|Maharaja, the wild tusker who ravaged villages near Madukkarai town for nearly a year, was finally captured by forest officials and led off the farms on June 19. www.thehindu.com|
|Rogue elephant smoking and drinking. www.jantoo.com|
|Elephant with good eye sight for eatables? www.cartoonstock.com|
Though such rampaging elephants cause, pain, death, loss of properties, income, etc., some wild elephants act in an unusual, weird way that gives us a break from anxiety and we enjoy their antics and adamant nature. The case of one particular rogue elephant from Madukkarai, Tamil Nadu is of some interest. His name is Maharaja and befitting his majestic name he kept the the villagers and the forest officials on tenterhooks for a pretty long time. Their various stratagems became futile and there was nothing to stop this fearless tusker when his mind was set on something. He was active in the villages around and sometimes on the outskirts of Madukarai, a small town well-known for a cement factory near Coimbatore city. His main targets were succulent fruit bearing trees and, in particular, banana plantations. Elephants are fond of bananas. People tried every thing to stop this brave elephant - chilli fences, mild electric fences, trenches, alarm connected solar fences to scare him silly, nothing succeeded to cow him down. He was so strong and sturdy driven by hunger and taste of nice fruits, he trampled on these impediments just like a road roller or bulldozer. People nick named him as 'Madukkarai Maharaja' as he was fond of this place and the vicinity. In spite of their miserable time, the people here had a vein of humor and used to address this solitary rogue tusker by a rhythmic nick name.
|Ravaged banana plantation, Kittampalayam, Tamil Nadu raided by wild elephants. www.thehindu.com|
|Elephants and bananas. www.gettyimages.com|
|elephants and bees.bellowsbees.blogspot.com|
'Madukkarai Maharaja' has become a symbol of never- ending conflict between humans and elephants, competing for food and living space and unsuccessful, but some times fatal attempts made by the forest officials to trap him. Further, it throws light on the behavior changes of pachyderms, relevant to the changing habitat and ecosystem.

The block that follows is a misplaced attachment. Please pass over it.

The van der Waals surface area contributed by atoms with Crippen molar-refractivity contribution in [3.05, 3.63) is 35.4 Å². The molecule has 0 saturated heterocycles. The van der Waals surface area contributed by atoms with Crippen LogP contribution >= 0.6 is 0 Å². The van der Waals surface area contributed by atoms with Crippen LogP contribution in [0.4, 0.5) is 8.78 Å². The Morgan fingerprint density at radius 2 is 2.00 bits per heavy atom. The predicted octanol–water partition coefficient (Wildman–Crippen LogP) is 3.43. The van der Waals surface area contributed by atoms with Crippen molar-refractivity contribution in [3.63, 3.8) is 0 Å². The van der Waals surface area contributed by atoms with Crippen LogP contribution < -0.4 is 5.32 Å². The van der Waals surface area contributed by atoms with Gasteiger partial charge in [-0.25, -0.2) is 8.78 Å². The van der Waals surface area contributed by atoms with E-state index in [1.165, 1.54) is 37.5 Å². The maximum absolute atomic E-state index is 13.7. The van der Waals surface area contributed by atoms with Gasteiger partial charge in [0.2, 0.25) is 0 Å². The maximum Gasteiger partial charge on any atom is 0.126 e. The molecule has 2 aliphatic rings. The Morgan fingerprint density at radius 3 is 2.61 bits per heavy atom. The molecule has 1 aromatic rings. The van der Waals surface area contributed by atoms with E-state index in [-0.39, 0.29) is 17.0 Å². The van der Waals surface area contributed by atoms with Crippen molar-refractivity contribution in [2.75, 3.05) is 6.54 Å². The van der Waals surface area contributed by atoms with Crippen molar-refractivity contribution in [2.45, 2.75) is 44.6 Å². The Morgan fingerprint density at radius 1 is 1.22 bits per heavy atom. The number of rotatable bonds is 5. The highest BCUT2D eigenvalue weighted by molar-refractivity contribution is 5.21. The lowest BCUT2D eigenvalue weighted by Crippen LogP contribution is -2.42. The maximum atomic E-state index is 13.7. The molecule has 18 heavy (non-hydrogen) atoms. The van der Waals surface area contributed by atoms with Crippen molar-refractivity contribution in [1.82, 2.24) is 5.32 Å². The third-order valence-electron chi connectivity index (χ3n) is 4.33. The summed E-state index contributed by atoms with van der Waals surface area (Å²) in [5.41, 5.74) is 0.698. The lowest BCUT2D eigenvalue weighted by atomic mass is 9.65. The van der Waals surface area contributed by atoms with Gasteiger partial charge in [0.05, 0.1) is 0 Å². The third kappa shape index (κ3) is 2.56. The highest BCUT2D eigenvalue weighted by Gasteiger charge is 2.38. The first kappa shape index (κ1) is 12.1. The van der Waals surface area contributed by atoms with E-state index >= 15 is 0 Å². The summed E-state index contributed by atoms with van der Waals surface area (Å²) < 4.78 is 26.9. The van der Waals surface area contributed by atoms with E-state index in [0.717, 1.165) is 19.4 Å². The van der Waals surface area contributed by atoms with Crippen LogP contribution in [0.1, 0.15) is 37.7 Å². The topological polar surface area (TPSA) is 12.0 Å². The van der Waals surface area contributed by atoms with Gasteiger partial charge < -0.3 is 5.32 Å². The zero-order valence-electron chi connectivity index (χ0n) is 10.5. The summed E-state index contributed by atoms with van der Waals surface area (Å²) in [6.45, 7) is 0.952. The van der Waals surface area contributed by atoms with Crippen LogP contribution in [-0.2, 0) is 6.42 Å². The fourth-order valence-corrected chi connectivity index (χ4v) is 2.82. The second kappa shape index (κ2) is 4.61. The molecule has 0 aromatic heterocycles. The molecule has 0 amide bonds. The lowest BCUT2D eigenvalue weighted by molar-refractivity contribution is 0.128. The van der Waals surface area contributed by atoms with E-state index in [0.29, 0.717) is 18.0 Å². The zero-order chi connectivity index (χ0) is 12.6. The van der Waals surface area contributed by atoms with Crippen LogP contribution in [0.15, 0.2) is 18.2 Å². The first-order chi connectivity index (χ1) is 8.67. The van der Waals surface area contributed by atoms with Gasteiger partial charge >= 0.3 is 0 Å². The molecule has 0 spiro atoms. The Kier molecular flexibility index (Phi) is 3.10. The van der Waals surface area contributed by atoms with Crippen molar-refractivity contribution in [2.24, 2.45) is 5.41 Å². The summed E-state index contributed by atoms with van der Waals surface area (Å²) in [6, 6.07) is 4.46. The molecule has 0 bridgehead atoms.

On just one occasion in September, 2015 having no other choice, Maharaja killed a forest guard by trampling him when he and other officials tried to drive him out. This tragedy happened because the din and excitement caused by the crowd was too much for him to bear it. Considering his past clean record can we assume he might have done this killing in a moment of aberration? Previously, he had no records of violence against humans.
Last month, June, 2016 the forest officials captured the tusker Maharaja with the help of Kumkis (trained elephants) to take him into captivity. But during the operations, unfortunately, he died from a fracture to his skull caused by repeated banging of his head against the wooden kraal. Perhaps, Maharaja never wanted to lose him freedom and free eating spree, as he had enjoyed before.
" We thought you would leave this forest, but you left this world".
Assam Haathi project bees keep the wild elephants at bay www.alanhesse.co.uk